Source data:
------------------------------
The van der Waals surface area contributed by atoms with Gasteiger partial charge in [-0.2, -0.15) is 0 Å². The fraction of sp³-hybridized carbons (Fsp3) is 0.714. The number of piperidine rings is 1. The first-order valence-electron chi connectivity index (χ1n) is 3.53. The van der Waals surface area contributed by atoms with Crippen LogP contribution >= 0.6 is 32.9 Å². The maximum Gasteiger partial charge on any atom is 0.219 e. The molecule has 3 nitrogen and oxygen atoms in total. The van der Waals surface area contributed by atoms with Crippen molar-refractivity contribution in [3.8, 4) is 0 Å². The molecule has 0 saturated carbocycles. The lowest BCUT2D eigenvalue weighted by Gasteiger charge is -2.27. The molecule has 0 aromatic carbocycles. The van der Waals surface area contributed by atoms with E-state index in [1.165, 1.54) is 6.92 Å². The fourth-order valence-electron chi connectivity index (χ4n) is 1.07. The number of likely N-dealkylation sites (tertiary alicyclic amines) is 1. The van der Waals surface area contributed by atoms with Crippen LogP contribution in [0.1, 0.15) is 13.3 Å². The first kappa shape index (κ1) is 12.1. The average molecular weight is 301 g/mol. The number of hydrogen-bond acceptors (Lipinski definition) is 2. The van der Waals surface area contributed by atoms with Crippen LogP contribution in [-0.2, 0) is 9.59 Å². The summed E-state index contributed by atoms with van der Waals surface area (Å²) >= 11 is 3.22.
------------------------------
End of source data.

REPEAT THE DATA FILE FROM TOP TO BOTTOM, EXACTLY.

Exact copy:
The van der Waals surface area contributed by atoms with Gasteiger partial charge in [-0.2, -0.15) is 0 Å². The fraction of sp³-hybridized carbons (Fsp3) is 0.714. The number of piperidine rings is 1. The first-order valence-electron chi connectivity index (χ1n) is 3.53. The van der Waals surface area contributed by atoms with Crippen LogP contribution >= 0.6 is 32.9 Å². The maximum Gasteiger partial charge on any atom is 0.219 e. The molecule has 3 nitrogen and oxygen atoms in total. The van der Waals surface area contributed by atoms with Crippen molar-refractivity contribution in [3.8, 4) is 0 Å². The molecule has 0 saturated carbocycles. The lowest BCUT2D eigenvalue weighted by Gasteiger charge is -2.27. The molecule has 0 aromatic carbocycles. The van der Waals surface area contributed by atoms with E-state index in [1.165, 1.54) is 6.92 Å². The fourth-order valence-electron chi connectivity index (χ4n) is 1.07. The number of likely N-dealkylation sites (tertiary alicyclic amines) is 1. The van der Waals surface area contributed by atoms with Crippen LogP contribution in [0.1, 0.15) is 13.3 Å². The first kappa shape index (κ1) is 12.1. The average molecular weight is 301 g/mol. The number of hydrogen-bond acceptors (Lipinski definition) is 2. The van der Waals surface area contributed by atoms with Crippen LogP contribution in [-0.2, 0) is 9.59 Å². The summed E-state index contributed by atoms with van der Waals surface area (Å²) >= 11 is 3.22.